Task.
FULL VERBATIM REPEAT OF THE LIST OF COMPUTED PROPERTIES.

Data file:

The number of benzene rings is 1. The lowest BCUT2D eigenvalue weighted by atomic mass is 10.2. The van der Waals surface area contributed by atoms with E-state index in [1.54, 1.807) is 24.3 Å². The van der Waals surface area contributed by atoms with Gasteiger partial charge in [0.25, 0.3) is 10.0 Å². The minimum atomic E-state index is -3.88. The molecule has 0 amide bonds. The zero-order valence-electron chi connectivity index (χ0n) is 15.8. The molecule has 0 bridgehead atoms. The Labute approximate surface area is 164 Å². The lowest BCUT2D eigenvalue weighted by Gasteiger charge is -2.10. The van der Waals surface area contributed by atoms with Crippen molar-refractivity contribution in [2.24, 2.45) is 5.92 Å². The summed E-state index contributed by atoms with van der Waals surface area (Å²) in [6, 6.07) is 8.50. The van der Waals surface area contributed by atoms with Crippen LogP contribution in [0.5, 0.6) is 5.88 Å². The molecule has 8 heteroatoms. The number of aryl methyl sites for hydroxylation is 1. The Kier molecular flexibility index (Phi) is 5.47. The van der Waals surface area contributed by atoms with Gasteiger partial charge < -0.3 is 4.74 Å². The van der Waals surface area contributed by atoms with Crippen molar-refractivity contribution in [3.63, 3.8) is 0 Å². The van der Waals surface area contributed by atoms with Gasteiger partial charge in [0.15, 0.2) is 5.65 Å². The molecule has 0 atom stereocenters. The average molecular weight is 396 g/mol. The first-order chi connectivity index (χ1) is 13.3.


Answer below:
The number of benzene rings is 1. The lowest BCUT2D eigenvalue weighted by atomic mass is 10.2. The van der Waals surface area contributed by atoms with E-state index in [1.54, 1.807) is 24.3 Å². The van der Waals surface area contributed by atoms with Gasteiger partial charge in [0.25, 0.3) is 10.0 Å². The minimum atomic E-state index is -3.88. The molecule has 0 amide bonds. The zero-order valence-electron chi connectivity index (χ0n) is 15.8. The molecule has 0 bridgehead atoms. The Labute approximate surface area is 164 Å². The lowest BCUT2D eigenvalue weighted by Gasteiger charge is -2.10. The van der Waals surface area contributed by atoms with Crippen molar-refractivity contribution in [2.24, 2.45) is 5.92 Å². The summed E-state index contributed by atoms with van der Waals surface area (Å²) in [6, 6.07) is 8.50. The van der Waals surface area contributed by atoms with Crippen LogP contribution in [0.5, 0.6) is 5.88 Å². The molecule has 8 heteroatoms. The number of aryl methyl sites for hydroxylation is 1. The Kier molecular flexibility index (Phi) is 5.47. The van der Waals surface area contributed by atoms with Gasteiger partial charge < -0.3 is 4.74 Å². The van der Waals surface area contributed by atoms with Crippen molar-refractivity contribution in [3.63, 3.8) is 0 Å². The van der Waals surface area contributed by atoms with Gasteiger partial charge in [0.15, 0.2) is 5.65 Å². The molecule has 0 atom stereocenters. The average molecular weight is 396 g/mol. The first-order chi connectivity index (χ1) is 13.3.